Boundary Layer Network
Real-time Profiles of the Atmosphere’s Most Turbulent Layer, Observations of the boundary layer, from the ground up to about 3,000 feet, are critically important to the accuracy of atmospheric forecast models and severe weather forecasts and warnings issued by meteorologists. But existing sensors are limited in space and time, and insufficient to support the growing data requirements for improved forecasts at local scales, such as those desired by the renewables, utilities, aviation, air quality and water management industries.
The Earth Networks Boundary Layer Network (ENBLN) is the first monitoring network for the continuous collection of data within the planetary boundary layer and up to around 30,000 feet. Earth Networks is partnering with Boulder, Colorado-based Radiometrics Corporation to deploy the initial network of 10 thermodynamic profiling radiometers in California. The ENBLN is expected to grow quickly to 100 or more instruments across the United States providing round-the-clock temperature, humidity and liquid profiles of the boundary layer and above.
Earth Networks will combine observations from the ENBLN with information from its global weather network of more than 10,000 weather stations to improve mesoscale forecasts, including forecasts of high-impact local weather, and storm warnings across a variety of sectors.
Data Where and When It Matters Most
Existing boundary layer observations are limited in their spatial and temporal resolution. They primarily consist of radiosonde balloons usually released twice a day and which drift as they rise, commercial aircraft soundings, radar, and a small number of wind profilers on tall towers. The ENBLN will provide consistent and continuous temperature, humidity and liquid profiles of the boundary layer and above, updated every minute and collected from fixed locations selected to yield the most benefit to industry and society.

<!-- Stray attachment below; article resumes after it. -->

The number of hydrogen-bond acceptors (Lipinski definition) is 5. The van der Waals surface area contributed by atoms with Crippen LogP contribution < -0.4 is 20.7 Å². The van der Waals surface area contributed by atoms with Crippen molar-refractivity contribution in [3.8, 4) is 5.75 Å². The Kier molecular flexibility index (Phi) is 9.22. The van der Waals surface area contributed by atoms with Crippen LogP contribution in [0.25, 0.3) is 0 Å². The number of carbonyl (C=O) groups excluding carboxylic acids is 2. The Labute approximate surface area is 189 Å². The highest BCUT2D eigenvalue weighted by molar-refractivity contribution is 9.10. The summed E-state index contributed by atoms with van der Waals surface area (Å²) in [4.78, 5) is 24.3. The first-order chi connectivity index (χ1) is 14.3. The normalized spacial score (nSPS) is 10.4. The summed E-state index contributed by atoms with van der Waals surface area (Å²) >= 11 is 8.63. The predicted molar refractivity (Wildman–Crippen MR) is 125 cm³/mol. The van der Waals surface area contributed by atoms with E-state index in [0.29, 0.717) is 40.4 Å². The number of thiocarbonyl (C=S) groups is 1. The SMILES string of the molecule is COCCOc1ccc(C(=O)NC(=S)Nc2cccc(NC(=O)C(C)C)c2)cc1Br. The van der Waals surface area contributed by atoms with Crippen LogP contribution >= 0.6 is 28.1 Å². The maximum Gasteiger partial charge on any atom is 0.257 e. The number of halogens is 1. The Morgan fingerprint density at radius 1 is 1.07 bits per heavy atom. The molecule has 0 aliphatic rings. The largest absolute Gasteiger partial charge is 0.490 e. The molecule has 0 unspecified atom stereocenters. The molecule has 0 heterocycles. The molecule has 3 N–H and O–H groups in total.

Improved monitoring of critical stability parameters will provide insight into the initiation of convective storms, one of the priorities of the U.S. National Weather Service. ENBLN data will combine with data from Earth Networks’ existing networks to enhance severe weather warnings.
ENBLN data will provide improved information about the instability of the atmosphere, such as that produced by heating of the surface, strong winds and rough or hilly terrain. This data is particularly useful for utilities, wind-power forecasting and air quality managers.
Suspended Liquid Data
Continuous observations of the amount and temperature of liquid in the atmosphere will provide valuable data for the utilities, solar-power forecasting, aviation and water management industries.
Rugged, portable radiometers from Radiometrics, the leader in thermodynamic profiler sensing technology, deliver continuous data with radiosonde-equivalent assimilation accuracy. Mature software generates a full suite of forecast tools and indices in familiar meteorological format.